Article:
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Ubuntu Hacks by Bill Childers, Kyle Rankin, Jonathan Oxer

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Hack #82. Check the Captain's Log

Find out where Ubuntu logs important system information so you can track down the cause of startup and system errors.

When you use a system long enough, eventually you find you need to put on your detective hat. Maybe you've added a piece of hardware or plugged in a new device, and you aren't sure whether the system is recognizing it. Maybe you upgraded some software, and now it's not working quite right. Whatever the reason, when you want to track down what's really going on under the hood of your Ubuntu system, it's time to look through logs.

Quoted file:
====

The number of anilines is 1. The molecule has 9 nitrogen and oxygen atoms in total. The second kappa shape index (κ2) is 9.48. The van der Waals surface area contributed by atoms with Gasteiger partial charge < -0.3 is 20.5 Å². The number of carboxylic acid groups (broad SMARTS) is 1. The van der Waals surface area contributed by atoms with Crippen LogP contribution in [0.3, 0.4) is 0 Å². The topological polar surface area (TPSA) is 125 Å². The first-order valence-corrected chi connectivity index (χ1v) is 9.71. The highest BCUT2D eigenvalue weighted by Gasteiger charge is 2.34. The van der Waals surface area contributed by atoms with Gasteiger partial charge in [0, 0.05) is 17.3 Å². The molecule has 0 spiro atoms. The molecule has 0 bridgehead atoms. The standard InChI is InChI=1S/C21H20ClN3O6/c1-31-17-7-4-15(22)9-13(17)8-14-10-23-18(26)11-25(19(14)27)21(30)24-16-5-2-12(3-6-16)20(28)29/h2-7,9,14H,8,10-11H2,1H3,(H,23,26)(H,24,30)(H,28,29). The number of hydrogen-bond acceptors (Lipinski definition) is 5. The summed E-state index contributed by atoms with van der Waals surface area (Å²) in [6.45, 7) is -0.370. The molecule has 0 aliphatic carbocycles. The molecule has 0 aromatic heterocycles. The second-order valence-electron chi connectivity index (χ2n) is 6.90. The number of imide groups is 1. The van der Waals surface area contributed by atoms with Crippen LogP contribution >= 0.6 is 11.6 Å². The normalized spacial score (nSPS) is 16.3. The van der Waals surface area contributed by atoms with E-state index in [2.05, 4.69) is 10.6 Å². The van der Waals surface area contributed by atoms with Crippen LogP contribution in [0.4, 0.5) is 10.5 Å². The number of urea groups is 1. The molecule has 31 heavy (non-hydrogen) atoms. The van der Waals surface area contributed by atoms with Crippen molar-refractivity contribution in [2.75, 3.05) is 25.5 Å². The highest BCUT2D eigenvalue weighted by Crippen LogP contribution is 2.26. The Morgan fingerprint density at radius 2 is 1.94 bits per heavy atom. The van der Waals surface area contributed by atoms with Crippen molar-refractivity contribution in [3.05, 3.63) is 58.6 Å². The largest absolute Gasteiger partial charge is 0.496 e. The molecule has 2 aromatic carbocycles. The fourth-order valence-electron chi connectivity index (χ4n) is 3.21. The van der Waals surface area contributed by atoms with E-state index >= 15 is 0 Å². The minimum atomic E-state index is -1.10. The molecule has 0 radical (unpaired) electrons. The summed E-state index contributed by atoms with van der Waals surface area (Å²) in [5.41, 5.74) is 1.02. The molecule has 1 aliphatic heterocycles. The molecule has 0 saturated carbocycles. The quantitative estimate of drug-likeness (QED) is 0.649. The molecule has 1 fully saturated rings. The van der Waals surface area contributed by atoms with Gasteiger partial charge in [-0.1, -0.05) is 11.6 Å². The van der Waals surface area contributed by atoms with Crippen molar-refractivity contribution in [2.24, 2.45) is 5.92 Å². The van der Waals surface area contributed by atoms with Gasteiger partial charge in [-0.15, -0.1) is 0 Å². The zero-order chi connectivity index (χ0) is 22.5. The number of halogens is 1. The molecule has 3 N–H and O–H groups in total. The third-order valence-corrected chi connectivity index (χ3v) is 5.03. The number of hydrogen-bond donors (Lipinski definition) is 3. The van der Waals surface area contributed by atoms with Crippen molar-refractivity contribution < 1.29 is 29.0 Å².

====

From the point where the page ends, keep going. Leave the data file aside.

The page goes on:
A normal desktop system generates a surprising amount of logs in a day, even if nothing is wrong. When you connect to a network, plug in a new device, log in, or do any number of things, the system generates logs. The majority of system logs reside in the /var/log directory. Some of these logs overlap; for instance, logs from daemons will show up both in the daemon.log and in syslog. Here are some of the main logs you will find under /var/log, along with their uses:

syslog

syslog is the primary system log and contains log output from daemons and other programs running on the system, such as dhclient, cron, init, xscreensaver, and some kernel logs. This log is the first place to look when trying to track down general system errors.

dmesg

This log traditionally lists all of the boot-time kernel logging for a system, along with any other kernel logs related to devices and module loading. Check here to see what sorts ...

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